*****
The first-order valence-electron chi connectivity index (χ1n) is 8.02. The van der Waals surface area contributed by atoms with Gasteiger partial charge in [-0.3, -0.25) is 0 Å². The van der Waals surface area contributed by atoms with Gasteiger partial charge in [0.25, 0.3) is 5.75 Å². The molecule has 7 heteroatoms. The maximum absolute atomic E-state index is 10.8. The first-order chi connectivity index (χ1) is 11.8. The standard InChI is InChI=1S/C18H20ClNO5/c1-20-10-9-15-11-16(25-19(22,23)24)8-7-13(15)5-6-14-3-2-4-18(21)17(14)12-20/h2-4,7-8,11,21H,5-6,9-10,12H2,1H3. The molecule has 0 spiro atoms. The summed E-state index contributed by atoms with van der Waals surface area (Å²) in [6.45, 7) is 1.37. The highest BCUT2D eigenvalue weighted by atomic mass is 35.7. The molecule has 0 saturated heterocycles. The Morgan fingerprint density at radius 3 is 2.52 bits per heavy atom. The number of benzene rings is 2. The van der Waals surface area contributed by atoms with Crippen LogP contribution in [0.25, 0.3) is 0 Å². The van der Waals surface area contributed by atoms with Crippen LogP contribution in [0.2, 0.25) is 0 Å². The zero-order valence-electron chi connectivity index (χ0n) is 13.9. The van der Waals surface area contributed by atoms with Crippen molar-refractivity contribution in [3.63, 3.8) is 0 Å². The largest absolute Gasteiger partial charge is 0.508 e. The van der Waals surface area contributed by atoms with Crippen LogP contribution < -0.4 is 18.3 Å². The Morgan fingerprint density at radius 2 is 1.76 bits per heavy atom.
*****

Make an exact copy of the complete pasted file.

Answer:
The first-order valence-electron chi connectivity index (χ1n) is 8.02. The van der Waals surface area contributed by atoms with Gasteiger partial charge in [-0.3, -0.25) is 0 Å². The van der Waals surface area contributed by atoms with Gasteiger partial charge in [0.25, 0.3) is 5.75 Å². The molecule has 7 heteroatoms. The maximum absolute atomic E-state index is 10.8. The first-order chi connectivity index (χ1) is 11.8. The standard InChI is InChI=1S/C18H20ClNO5/c1-20-10-9-15-11-16(25-19(22,23)24)8-7-13(15)5-6-14-3-2-4-18(21)17(14)12-20/h2-4,7-8,11,21H,5-6,9-10,12H2,1H3. The molecule has 0 spiro atoms. The summed E-state index contributed by atoms with van der Waals surface area (Å²) in [6.45, 7) is 1.37. The highest BCUT2D eigenvalue weighted by atomic mass is 35.7. The molecule has 0 saturated heterocycles. The Morgan fingerprint density at radius 3 is 2.52 bits per heavy atom. The number of benzene rings is 2. The van der Waals surface area contributed by atoms with Crippen LogP contribution in [0.25, 0.3) is 0 Å². The van der Waals surface area contributed by atoms with Crippen LogP contribution in [0.2, 0.25) is 0 Å². The zero-order valence-electron chi connectivity index (χ0n) is 13.9. The van der Waals surface area contributed by atoms with Crippen molar-refractivity contribution in [3.63, 3.8) is 0 Å². The largest absolute Gasteiger partial charge is 0.508 e. The van der Waals surface area contributed by atoms with Crippen LogP contribution < -0.4 is 18.3 Å². The Morgan fingerprint density at radius 2 is 1.76 bits per heavy atom.